City police embrace tech with CopDots
by Rachel Gray
November 17, 2013 12:06 AM | 2791 views | 0 0 comments | 13 13 recommendations | email to a friend | print

CopDots technology.<br>Special to the MDJ
CopDots technology.
Special to the MDJ
MARIETTA — A new partnership between local police and a national technology company will allow detectives to reveal the true identity of stolen property with the flash of a special light.

The Marietta Police Department announced Friday morning a rollout of a crime-fighting campaign with the help of CopDots, a tool designed to secretly mark and identify personal property with microscopic serial numbers not visible to the naked eye.

Then, with special equipment used by police, these secret serial numbers will be revealed, according to Marietta Police Officer David Baldwin, so lost or stolen property is returned to the rightful owner.

The serial numbers are linked to a global database, which will increase the chance of burglars being caught and prosecuted for the crime, Baldwin said.

“Although several jurisdictions in the metro area have investigated the use of this technology, the Marietta Police Department is the first in the metro Atlanta area to team up with CopDots,” Baldwin said.

At a press conference Friday morning, Baldwin demonstrated the CopDots tool at the Marietta Police Department off Lemon Street east of Haynes Street.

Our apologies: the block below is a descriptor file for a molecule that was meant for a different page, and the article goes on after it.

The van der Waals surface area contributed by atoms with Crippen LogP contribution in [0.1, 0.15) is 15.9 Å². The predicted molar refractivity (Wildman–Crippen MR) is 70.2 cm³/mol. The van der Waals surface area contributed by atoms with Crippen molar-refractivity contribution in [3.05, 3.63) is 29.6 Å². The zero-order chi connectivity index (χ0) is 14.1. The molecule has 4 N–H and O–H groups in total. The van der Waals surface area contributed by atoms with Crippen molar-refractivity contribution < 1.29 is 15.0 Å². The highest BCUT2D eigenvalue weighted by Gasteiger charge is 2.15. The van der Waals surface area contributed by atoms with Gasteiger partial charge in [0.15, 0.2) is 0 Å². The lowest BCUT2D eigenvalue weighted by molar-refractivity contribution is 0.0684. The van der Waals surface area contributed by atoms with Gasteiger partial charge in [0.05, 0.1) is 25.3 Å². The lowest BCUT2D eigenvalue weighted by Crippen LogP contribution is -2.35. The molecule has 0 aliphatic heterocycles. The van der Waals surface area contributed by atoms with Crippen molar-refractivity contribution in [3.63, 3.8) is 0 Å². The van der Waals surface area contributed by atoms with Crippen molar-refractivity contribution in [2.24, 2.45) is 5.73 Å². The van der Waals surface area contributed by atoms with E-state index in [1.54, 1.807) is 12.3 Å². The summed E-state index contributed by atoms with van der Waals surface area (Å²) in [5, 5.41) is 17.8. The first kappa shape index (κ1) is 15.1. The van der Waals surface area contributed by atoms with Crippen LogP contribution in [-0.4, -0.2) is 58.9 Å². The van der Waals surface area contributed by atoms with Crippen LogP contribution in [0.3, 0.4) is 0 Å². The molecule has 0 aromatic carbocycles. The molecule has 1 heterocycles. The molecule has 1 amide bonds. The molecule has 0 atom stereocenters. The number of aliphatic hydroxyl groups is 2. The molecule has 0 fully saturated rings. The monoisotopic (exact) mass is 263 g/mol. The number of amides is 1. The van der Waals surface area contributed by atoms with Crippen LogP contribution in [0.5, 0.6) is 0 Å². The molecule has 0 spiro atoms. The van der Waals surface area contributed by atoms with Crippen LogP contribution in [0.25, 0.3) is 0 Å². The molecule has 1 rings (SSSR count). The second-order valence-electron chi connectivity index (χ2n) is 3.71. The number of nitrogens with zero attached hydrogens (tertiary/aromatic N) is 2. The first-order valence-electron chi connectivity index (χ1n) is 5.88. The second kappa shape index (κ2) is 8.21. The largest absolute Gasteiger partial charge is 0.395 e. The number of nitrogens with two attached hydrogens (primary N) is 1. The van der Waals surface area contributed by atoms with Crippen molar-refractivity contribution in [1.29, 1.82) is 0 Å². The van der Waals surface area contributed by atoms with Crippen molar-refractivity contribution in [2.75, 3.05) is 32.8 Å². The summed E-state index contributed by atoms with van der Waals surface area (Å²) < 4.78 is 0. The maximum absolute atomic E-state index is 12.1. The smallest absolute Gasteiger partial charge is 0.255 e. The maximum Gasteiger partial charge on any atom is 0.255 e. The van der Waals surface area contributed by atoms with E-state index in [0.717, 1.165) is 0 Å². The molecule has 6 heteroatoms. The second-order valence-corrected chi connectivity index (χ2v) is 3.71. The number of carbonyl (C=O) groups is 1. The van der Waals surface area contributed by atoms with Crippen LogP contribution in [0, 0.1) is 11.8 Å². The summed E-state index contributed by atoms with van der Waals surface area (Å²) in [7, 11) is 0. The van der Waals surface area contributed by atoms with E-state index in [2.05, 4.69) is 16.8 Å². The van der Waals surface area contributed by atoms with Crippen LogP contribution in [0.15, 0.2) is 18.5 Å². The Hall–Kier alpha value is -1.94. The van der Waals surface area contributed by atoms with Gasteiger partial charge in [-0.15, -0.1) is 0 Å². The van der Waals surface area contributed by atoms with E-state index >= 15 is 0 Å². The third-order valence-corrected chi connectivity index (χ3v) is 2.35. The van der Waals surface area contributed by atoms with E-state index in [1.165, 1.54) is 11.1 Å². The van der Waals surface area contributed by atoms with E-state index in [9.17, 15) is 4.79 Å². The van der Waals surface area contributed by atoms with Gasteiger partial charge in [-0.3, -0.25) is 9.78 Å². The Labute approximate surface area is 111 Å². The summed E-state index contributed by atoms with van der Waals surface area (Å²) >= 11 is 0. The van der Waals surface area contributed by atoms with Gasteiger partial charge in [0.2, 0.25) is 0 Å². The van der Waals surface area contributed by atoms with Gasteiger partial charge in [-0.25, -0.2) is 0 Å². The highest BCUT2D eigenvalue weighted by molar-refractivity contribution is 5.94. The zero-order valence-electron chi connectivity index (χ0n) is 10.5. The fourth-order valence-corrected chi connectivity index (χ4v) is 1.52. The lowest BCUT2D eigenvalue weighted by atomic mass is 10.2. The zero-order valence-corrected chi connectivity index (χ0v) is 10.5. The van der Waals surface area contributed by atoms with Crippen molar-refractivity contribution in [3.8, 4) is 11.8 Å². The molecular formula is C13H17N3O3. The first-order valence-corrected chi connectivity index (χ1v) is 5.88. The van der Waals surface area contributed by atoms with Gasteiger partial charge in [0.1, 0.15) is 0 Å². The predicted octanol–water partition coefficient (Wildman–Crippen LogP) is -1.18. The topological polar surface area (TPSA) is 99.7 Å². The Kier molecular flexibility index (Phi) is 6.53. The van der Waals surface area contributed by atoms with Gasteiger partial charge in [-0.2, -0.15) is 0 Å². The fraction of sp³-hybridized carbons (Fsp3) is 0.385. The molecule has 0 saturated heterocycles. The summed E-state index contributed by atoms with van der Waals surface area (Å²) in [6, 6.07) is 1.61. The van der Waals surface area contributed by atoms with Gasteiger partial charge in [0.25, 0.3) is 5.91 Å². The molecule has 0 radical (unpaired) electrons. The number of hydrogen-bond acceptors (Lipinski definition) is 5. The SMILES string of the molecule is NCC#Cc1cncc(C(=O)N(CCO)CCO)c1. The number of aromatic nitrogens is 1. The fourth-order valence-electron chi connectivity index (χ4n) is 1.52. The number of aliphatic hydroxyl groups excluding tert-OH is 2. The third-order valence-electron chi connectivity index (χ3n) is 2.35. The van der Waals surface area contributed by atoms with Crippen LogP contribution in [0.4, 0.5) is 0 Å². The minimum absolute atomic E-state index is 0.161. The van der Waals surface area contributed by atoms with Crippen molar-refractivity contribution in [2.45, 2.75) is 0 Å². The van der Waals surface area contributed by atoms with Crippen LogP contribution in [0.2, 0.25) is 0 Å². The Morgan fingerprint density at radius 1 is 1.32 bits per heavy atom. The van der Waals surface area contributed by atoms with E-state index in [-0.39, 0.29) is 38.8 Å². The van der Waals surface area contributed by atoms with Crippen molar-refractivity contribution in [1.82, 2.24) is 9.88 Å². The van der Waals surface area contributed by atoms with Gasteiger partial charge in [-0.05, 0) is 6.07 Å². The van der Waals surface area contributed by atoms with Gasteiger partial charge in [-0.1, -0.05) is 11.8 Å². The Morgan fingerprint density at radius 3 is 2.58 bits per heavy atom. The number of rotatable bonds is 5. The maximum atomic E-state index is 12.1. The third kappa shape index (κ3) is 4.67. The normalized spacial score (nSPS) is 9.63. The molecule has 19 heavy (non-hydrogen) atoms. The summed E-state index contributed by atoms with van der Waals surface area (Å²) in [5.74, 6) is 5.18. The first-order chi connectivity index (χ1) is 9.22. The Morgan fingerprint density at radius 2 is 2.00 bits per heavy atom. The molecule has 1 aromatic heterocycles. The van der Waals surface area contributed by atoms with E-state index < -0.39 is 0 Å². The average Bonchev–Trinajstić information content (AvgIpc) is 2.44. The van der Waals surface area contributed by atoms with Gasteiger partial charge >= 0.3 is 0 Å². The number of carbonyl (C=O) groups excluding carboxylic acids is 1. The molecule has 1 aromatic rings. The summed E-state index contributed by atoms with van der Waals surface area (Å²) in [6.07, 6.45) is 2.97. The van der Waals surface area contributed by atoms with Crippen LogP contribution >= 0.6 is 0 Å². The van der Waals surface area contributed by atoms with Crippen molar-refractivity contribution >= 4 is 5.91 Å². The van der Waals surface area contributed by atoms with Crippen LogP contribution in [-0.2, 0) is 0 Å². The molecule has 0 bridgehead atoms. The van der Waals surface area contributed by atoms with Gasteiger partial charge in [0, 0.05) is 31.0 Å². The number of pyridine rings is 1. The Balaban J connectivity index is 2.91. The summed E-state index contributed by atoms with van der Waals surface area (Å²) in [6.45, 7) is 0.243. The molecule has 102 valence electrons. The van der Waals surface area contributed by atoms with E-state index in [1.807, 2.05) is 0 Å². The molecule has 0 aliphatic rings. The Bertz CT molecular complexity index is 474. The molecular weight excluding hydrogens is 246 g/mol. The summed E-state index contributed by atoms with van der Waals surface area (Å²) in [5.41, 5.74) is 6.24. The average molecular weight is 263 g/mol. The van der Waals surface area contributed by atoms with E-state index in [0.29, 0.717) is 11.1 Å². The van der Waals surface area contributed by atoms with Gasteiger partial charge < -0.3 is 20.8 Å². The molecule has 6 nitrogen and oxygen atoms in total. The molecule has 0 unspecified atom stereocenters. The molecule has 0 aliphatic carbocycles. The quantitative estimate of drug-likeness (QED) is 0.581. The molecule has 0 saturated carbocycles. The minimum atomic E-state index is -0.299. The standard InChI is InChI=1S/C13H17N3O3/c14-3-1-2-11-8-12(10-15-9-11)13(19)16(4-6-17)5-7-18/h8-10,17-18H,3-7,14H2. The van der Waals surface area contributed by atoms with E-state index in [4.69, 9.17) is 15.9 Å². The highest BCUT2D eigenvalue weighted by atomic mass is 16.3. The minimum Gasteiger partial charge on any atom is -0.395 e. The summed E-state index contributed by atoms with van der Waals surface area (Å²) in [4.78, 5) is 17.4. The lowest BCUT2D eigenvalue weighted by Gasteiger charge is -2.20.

CopDots are pens filled with a special fluorescent adhesive and thousands of the tiny discs, each about the size of a grain of sand.

Each tiny disc holds an identification number that links the property to the global database, which has a portal for law enforcement and even pawn shops.

DataDot Security Solutions Inc., based in Charlotte, N.C., markets the technology as “DNA for your property.”

Items large and small can be marked, from jewelry, electronics, clothing and bikes, Baldwin said.

Deterrent for armed robberies?

The CopDots technology might deter burglars from snatching items in a home, but what about Cobb residents who are robbed while trying to trade or sell mobile devices or name-brand clothing?

For instance, on Oct. 2 at 9:40 a.m., Oscar Ortiz-arias met with James Scott, 23, of Marietta to sell his iPhone after posting it on Craigslist, according to a warrant.

But, when Scott arrived at an apartment building west of Bells Ferry Road near Laura Lake, he robbed Ortiz-arias with a semi-automatic handgun and demanded the iPhone for sale and a second cellphone, the warrant said.

Scott fled the scene but was arrested by the Marietta Police Department on Oct. 23, and charged with four felonies, including armed robbery and aggravated assault, according to the warrant.

Scott, who has a previous conviction from Jan. 30 for violating parole, has not been granted a bond or released from the Cobb jail.

Baldwin said he does not want to discourage Cobb residents from selling personal items, even if it requires meeting a buyer in person.

But, residents should use safety precautions, like not having a buyer meet at a house.

“Meet in a very public area where there are other people around,” Baldwin said.

He also suggested bringing another person along to witness the transaction.

“Safety in numbers,” Baldwin said.

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